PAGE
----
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Anthrax: HELP
Articles by Dimitrios G. Bouzianas
Based on 3 articles published since 2007
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Between 2007 and 2017, Dimitrios G. Bouzianas wrote the following 3 articles about Anthrax.
 
+ Citations + Abstracts
1 Review Current and future medical approaches to combat the anthrax threat. 2010

Bouzianas, Dimitrios G. ·Laboratory of Molecular Endocrinology, Division of Endocrinology and Metabolism, AHEPA University Hospital, 1 S. Kyriakidi Street, P.C. 54636, Thessaloniki, Macedonia, Greece. bouzianas@the.forthnet.gr ·J Med Chem · Pubmed #20102155.

ABSTRACT: -- No abstract --

2 Review Medical countermeasures to protect humans from anthrax bioterrorism. 2009

Bouzianas, Dimitrios G. ·Technological Educational Institute of Thessaloniki, Department of Medical Laboratories, Laboratory of Immunology and Microbiology, PO Box 145-61, Thessaloniki 541-01, Macedonia, Greece. bouzianas@the.forthnet.gr ·Trends Microbiol · Pubmed #19781945.

ABSTRACT: The deliberate dissemination of Bacillus anthracis spores via the US mail system in 2001 confirmed their potential use as a biological weapon for mass human casualties. This dramatically highlighted the need for specific medical countermeasures to enable the authorities to protect individuals from a future bioterrorism attack. Although vaccination appears to be the most effective and economical form of mass protection, current vaccines have significant drawbacks that justify the immense research effort to develop improved treatment modalities. After eight years and an expenditure of more than $50 billion, only marginal progress has been made in developing effective therapeutics. This article summarizes the most important medical countermeasures that have mostly been developed since the 2001 events, and highlights current problems and possible avenues for future research.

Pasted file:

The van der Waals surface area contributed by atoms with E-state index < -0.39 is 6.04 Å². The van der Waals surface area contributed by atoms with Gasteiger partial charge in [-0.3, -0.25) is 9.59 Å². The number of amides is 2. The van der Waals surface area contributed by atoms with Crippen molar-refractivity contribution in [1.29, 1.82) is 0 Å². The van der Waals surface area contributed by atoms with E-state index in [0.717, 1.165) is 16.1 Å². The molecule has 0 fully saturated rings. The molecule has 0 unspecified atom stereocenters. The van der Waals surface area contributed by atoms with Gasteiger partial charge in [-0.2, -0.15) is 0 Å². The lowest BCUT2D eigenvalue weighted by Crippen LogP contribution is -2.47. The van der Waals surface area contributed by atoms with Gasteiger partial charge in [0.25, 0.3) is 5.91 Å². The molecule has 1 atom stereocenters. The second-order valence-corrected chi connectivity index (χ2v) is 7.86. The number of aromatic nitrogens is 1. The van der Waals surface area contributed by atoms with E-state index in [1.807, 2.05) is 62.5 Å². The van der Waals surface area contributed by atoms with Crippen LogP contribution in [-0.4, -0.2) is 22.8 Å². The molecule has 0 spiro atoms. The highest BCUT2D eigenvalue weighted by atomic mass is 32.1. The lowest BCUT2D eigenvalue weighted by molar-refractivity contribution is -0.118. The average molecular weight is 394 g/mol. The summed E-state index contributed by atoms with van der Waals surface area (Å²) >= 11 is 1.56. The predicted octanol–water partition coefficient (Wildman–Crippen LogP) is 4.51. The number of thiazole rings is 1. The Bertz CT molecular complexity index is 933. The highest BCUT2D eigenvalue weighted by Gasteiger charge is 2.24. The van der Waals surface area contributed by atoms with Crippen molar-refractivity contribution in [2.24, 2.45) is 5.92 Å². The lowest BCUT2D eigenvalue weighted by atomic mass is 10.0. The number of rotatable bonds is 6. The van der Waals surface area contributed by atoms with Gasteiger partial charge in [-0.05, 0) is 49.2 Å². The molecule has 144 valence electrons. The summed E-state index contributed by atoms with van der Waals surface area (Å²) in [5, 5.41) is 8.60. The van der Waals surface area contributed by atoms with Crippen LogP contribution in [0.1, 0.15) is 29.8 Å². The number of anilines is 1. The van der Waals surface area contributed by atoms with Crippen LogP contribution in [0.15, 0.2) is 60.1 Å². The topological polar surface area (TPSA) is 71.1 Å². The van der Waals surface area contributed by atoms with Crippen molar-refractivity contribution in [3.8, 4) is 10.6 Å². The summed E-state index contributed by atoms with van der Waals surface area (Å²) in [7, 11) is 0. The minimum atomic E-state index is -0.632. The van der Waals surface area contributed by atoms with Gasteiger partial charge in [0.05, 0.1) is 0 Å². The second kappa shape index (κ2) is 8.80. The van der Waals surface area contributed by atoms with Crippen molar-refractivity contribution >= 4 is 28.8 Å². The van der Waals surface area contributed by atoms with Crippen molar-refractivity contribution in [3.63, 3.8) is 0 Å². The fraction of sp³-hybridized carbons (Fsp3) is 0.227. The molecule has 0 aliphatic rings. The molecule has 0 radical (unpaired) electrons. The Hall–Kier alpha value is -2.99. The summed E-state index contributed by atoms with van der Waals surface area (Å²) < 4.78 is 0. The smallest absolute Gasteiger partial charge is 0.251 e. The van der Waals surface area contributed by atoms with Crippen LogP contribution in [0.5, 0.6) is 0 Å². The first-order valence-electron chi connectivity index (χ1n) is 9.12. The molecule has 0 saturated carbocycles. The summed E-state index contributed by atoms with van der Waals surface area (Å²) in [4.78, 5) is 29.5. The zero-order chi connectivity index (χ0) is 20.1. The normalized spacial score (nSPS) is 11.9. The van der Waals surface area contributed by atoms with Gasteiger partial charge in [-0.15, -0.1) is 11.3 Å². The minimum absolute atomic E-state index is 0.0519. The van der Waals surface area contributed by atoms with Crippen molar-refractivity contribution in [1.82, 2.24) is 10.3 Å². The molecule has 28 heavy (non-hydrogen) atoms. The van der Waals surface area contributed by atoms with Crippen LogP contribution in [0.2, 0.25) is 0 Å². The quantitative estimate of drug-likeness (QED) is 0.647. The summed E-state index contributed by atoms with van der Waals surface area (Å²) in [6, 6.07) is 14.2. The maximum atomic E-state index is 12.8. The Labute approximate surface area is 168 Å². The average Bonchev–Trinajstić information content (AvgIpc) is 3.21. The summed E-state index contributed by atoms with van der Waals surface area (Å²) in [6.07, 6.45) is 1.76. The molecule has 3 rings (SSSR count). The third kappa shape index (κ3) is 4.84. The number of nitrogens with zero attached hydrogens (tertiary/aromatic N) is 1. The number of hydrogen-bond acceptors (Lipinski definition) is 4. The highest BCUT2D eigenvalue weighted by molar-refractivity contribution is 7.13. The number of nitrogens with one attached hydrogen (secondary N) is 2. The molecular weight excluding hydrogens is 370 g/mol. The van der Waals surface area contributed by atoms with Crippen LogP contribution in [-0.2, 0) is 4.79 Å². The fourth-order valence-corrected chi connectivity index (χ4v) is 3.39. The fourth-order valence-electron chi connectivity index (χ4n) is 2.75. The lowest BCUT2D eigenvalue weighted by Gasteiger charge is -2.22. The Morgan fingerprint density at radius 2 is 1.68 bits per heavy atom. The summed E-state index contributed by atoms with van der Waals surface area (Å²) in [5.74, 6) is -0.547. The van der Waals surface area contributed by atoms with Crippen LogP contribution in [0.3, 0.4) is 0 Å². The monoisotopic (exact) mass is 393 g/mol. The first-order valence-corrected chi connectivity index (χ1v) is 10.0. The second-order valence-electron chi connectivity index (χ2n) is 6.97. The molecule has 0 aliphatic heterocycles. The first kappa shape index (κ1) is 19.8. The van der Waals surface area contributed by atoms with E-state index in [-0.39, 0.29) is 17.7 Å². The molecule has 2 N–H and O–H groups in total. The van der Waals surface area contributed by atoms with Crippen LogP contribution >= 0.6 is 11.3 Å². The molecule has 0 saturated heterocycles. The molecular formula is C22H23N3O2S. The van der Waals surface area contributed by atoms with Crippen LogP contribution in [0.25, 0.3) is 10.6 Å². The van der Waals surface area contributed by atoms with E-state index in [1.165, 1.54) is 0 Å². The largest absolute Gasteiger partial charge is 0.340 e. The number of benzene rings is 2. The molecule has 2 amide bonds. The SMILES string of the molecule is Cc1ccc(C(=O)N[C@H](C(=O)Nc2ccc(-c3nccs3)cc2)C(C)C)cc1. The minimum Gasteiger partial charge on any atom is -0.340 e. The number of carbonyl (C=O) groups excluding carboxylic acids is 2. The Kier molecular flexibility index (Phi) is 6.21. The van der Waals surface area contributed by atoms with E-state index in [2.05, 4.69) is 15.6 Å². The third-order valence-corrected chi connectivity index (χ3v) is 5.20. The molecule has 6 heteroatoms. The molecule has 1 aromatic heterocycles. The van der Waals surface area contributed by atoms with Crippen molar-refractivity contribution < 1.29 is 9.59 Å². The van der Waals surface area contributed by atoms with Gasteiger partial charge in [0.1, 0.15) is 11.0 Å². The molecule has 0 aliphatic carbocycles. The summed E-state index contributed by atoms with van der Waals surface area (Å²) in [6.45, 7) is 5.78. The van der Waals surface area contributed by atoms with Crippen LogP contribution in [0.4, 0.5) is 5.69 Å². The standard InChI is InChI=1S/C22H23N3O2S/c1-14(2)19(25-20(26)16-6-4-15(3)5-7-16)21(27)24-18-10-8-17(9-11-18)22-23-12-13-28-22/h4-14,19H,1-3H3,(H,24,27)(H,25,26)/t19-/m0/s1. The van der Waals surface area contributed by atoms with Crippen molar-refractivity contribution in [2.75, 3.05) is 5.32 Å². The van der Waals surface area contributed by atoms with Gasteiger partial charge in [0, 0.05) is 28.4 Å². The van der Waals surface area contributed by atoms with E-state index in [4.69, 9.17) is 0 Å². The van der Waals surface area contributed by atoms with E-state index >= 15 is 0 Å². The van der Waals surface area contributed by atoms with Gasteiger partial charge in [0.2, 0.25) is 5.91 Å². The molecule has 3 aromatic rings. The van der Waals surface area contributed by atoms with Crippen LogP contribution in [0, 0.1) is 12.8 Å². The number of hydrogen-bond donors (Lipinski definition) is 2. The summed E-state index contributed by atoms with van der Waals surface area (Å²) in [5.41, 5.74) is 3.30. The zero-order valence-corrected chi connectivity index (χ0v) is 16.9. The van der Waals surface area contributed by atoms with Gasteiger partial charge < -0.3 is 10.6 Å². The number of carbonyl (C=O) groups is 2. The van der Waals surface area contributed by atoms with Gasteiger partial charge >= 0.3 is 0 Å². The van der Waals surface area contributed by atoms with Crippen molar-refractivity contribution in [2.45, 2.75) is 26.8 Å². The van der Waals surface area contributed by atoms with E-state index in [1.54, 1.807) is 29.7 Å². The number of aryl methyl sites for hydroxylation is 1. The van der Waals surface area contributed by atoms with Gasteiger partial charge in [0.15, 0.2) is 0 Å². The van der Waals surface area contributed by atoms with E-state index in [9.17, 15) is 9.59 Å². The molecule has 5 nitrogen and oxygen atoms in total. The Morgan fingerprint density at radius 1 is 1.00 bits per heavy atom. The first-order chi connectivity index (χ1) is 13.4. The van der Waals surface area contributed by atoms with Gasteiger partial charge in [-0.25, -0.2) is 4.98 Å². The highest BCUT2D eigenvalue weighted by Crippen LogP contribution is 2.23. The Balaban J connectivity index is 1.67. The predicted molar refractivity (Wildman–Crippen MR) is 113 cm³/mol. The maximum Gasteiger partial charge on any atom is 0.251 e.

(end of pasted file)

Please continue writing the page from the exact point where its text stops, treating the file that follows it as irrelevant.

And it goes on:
3 Review Potential biological targets of Bacillus anthracis in anti-infective approaches against the threat of bioterrorism. 2007

Bouzianas, Dimitrios G. ·Department of Medical Laboratories, Faculty of Health and Care Professions, University-level Technological Educational Institute of Thessaloniki, Greece. dimm@mls.teithe.gr ·Expert Rev Anti Infect Ther · Pubmed #17678429.

ABSTRACT: The terrorist attacks of 2001 involving anthrax underscore the imperative that safe and effective medical countermeasures should be readily available. Vaccination appears to be the most effective form of mass protection against a biological attack, but the current vaccines have drawbacks that justify the enormous amount of effort currently being put into developing more effective vaccines and other treatment modalities. After providing a comprehensive overview of the organism Bacillus anthracis as a biological weapon and its pathogenicity, this review briefly summarizes the current knowledge vital to the management of anthrax disease. This knowledge has been acquired since 2001 as a result of the progress on anthrax research and focuses on the possible development of improved human anti-infective strategies targeting B. anthracis spore components, as well as strategies based on host-pathogen interactions.